From the moment we roll out of bed we are surrounded by data and the actions taken because of it. There is the weekly forecast humming on the television, constructed from hundreds of weather station data points. As we scroll through a news feed on our phones as the coffee brews, dozens of ads are served to exactly our eyeballs, the ad’s content based on a complex web of data points ranging from browsing history to physical location. By the time we walk out the door, dozens of actions have been taken based on data collected for and from ourselves, and it all defines what we do and how well we do it.
The same is true within the utilities industry, where increasingly thorough field data collection is spurring innovation, preventing accidents, and boosting efficiency. Data collection has long been a staple of the industry, though, and data collection alone does not lead to action and change.
Montana-Dakota Utilities (MDU), an energy company providing natural gas and electric service to the United States’ Northern Great Plains region, implements a software solution called Pipeline Inspection Manager (PIM). PIM is used to track, schedule, execute, and archive field data inspections for a variety of assets, including, but not limited to, those monitored under regulatory compliance guidelines. MDU also uses the data to increase the safety and efficiency of their operations. Nicole Garrett, Quality Assurance and SMS Manager at MDU, says field data shapes the actions of the company at every level, from developing performance metrics to analyzing the risks and causes for accidents or outages.
“Field data can help us select initial KPIs when unexpected patterns or discrepancies are found”, says Garrett.
One such example was found in the MDU emergency response time data. Data revealed differences of as many as 100 minutes between emergency response times to incidents, a variation that MDU sought to fix. Emergency response times became a KPI for the team, driving them to find and remedy the root causes for the delays.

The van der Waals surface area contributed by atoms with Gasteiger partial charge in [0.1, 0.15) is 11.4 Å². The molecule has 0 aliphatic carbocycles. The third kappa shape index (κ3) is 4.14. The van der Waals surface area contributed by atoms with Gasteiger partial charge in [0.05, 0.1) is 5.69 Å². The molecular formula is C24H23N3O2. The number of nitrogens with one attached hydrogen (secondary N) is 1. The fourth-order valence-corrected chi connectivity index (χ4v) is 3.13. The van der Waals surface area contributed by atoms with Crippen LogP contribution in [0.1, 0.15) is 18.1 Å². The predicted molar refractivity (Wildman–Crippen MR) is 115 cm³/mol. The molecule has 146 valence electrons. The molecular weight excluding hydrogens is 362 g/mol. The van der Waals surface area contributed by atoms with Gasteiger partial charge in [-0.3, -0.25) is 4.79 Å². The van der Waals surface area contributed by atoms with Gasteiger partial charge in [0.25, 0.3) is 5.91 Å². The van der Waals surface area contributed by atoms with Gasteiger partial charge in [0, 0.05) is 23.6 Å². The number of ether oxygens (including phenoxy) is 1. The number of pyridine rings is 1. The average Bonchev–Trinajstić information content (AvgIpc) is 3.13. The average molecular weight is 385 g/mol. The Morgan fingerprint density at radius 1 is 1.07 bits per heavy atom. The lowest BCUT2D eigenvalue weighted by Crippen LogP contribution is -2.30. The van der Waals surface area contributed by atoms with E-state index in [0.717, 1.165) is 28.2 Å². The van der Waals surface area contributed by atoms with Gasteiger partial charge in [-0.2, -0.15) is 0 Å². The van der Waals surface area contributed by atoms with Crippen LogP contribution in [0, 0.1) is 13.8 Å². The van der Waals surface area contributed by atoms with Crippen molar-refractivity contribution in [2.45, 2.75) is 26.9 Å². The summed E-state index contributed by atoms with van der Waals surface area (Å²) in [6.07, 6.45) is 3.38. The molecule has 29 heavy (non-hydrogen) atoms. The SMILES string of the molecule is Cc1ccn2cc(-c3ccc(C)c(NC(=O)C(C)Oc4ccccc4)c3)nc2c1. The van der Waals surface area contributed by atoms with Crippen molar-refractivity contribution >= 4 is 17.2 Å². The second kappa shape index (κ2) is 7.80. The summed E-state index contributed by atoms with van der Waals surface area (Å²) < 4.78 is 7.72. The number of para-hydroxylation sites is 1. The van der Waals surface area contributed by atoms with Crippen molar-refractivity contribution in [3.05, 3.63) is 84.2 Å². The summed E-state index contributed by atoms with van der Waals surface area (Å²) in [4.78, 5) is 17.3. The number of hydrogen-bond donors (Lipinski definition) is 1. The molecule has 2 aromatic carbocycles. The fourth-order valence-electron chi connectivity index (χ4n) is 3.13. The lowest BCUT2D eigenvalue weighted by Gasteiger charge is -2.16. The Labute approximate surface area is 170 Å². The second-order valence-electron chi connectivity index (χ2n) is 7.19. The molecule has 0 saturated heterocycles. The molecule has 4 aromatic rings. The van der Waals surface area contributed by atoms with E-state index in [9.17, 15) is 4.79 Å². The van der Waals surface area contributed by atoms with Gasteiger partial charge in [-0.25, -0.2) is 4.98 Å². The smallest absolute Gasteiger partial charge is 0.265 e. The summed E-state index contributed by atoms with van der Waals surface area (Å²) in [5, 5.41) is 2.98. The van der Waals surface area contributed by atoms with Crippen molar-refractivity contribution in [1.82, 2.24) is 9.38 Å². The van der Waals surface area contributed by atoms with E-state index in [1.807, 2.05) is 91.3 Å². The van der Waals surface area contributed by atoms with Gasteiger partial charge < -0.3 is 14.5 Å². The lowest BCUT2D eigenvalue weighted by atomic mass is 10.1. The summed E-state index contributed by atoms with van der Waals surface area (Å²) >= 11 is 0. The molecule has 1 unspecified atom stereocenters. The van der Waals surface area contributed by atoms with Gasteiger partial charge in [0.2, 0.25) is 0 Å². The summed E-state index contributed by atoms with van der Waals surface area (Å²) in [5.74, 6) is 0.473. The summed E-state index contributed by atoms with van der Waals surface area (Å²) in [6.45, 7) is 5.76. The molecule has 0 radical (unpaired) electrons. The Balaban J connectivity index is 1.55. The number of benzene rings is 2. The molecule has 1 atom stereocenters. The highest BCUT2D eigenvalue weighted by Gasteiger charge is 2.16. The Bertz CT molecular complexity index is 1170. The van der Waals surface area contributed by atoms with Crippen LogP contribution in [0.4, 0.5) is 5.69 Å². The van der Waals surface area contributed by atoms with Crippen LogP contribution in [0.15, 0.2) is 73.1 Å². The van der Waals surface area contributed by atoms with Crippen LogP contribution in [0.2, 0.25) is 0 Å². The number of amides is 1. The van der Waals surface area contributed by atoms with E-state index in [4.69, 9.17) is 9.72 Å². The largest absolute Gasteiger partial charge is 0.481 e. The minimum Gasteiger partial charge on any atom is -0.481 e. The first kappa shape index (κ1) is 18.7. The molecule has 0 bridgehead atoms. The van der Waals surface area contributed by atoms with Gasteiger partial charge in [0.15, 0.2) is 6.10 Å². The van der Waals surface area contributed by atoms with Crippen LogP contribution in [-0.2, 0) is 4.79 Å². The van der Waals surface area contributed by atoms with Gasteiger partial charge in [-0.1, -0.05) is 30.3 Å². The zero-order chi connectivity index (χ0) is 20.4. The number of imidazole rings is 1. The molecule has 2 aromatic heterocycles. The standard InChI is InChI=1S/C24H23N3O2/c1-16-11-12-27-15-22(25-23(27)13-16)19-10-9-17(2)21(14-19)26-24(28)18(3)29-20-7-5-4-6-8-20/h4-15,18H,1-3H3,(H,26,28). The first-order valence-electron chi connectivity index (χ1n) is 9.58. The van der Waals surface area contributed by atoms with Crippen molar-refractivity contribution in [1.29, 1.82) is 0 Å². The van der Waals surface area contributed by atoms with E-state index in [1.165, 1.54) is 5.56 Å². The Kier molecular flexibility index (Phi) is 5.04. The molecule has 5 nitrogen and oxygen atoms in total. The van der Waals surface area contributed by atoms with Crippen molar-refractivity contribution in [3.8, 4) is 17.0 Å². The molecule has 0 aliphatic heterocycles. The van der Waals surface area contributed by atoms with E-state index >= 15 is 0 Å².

Along with reacting faster to incidences, field data has also enabled the MDU team to preemptively reduce or avoid incidents by identifying systemic trends in the data. Revealed patterns can only be acted upon if they are discovered, after all. The data, once viewed through the clarifying lens of a sensibly chosen KPI, is suddenly placed into context.
Across MDU, the use of field data has jumpstarted cross functional collaboration between teams who would normally work siloed. Teams are now able to see a larger perspective of the company’s risks and, together, find and rank the importance of those risks.
MDU’s field data is used heavily to predict and avoid incidents and to increase safety for employees and the public, but that formula won’t be the same for every company, says Garrett. “It’s not a one-size-fitsall model – Every company is different, and every company’s metrics are going to be different”
As data collection becomes more common and sophisticated, it is clearly not enough to blindly collect information without subsequent action. The benefits of implementing strategies centered around data, as seen in the safety improvements made by Montana-Dakota Utilities, are too great to ignore.